Three Iowa City creatives have found the perfect place to park their art — atop the Chauncey Swan Parking Ramp.
The public is invited to park themselves in “The Parking Space,” a free 27-minute site-specific, open-air, interactive listening experience designed to calm participants. They’ll hear bits of history, soothing music and meditations as they discover the changing scenery from various vantage points overlooking downtown Iowa City — and in one instance, be invited to dance as if no one is watching.
All that’s needed are a willing spirit, headphones and a cellphone, tablet or other internet-enabled portable device to plug into the piece conceived and created by choreographer Stephanie Miracle, 38, composer Ramin Roshandel, 33, and writer/poet Steven Willis, 27, all part of the University of Iowa community.
They created the $4,000 project with a $2,000 Public Art matching grant from the City of Iowa City and their own artistic contributions. It’s open now, and will remain available through next fall.
For Miracle, a UI visiting dance instructor, the idea grew out of her previous project, “Mammals in Captivity,” a 25-minute participatory podcast based on exhibits in the UI Museum of Natural History.
Originally conceived as a modern dance “tour” moving through the mammal exhibits, the UI closed the museum before the dancers could film their works. That forced Miracle and her students to pivot into an all-audio realm.
The online piece, posted in July, began with the sounds of nature, as well as music composed by Roshandel, and moved into narration, sensory exploration and bits of history and science.
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Miracle used that as a springboard for “The Parking Space.”
“With the pandemic continuing, I had been interested in working with this form a bit more, but was looking for ways for it to be more participatory and physical,” she said. “I knew Steven through the university, and I had actually intended on having him be a voice in the museum project, but because the live version got canceled, we didn’t get to build on that relationship.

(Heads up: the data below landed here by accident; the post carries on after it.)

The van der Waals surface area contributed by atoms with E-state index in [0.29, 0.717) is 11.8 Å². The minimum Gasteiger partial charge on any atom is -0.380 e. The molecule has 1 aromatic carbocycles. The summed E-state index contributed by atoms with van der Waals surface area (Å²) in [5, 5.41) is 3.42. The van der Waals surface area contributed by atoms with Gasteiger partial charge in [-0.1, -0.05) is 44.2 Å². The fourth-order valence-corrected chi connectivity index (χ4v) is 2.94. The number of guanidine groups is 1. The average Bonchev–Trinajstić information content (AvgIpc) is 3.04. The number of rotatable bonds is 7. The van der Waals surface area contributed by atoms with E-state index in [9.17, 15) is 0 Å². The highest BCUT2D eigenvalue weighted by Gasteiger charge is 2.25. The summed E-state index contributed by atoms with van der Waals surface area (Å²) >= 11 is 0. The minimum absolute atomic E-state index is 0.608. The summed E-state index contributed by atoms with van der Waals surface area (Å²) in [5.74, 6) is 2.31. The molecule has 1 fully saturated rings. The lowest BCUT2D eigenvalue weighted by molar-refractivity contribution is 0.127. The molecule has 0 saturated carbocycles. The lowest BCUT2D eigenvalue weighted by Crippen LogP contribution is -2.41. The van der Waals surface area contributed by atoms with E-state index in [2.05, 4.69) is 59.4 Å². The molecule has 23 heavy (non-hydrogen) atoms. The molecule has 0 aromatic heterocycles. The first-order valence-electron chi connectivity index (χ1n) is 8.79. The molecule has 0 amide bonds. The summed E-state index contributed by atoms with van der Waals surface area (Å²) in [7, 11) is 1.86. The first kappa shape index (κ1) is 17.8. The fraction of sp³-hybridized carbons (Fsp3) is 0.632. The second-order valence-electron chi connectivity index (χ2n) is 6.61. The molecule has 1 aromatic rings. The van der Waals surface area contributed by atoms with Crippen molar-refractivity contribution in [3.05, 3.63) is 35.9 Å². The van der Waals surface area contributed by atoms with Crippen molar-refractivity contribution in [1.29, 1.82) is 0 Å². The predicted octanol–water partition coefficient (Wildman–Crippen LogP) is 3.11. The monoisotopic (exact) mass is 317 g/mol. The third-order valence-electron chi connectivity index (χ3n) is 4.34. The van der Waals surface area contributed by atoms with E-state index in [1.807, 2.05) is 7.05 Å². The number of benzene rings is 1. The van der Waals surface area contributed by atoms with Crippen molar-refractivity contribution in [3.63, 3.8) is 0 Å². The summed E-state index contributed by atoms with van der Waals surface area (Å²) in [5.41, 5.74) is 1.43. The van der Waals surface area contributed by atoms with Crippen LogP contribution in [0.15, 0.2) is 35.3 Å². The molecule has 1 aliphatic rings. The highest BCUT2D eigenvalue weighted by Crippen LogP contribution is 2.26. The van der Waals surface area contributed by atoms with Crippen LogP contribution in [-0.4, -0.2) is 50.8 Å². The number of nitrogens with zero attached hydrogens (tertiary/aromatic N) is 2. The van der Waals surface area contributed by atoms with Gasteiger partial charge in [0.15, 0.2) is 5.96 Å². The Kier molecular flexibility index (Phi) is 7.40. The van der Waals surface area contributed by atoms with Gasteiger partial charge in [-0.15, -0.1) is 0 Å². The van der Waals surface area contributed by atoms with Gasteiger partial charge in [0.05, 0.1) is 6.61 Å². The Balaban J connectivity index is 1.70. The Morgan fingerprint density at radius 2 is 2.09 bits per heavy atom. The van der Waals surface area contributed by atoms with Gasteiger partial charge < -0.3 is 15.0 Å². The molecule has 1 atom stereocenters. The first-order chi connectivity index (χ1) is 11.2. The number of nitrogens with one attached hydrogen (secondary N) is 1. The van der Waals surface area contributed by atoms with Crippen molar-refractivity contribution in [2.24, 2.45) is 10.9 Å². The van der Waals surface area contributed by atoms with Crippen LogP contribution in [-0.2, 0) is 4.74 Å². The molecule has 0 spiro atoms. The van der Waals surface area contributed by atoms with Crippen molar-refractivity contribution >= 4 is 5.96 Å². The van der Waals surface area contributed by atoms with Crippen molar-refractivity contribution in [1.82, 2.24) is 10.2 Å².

“Then I happened to see him walking his dog in the park one day over the summer, and it just reminded me how much I really wanted to get the opportunity to work with him.”
Miracle and Roshandel already were discussing setting a student work in a parking lot to film for the recent UI virtual Dance Gala. That set in motion the notion of bring Willis onboard for a new public art installation. Securing the city’s matching grant was the key component, and talks began in earnest in August, before the start of the UI fall semester.
“It just started with some conversations and walks and visiting different places, and that’s how it began,” Miracle said.
Willis admitted being a little wary at first. An active writer and much-lauded slam poet, he will receive an MFA in acting from the UI in 2021.
“I felt like I had so much on my plate,” he said, but Miracle’s energy and enthusiasm won him over.
“There was a moment where I almost was like, ‘No,’ but when I saw the willingness she was going to take to write the grant, I said, ‘I have to.’ When you see someone who really has a passion about something, and has a glow and aura — and I remember saying in one of the emails, ‘I’m for sure you’ll get the grant — I could just tell the way things were aligning,” he said. “It was one of the best decisions that I made. I hope people really enjoy it.”
Roshandel was ready to run with a project well-suited to the pandemic and its physical distancing protocols.
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“I really liked the idea ... that people need something to listen to, something to think about, to just calm down a little bit after all these past few months,” Roshandel said. “This was the first idea of the piece — something calming that would happen at that specific spot. We had dance movement, music and poems or text in mind.”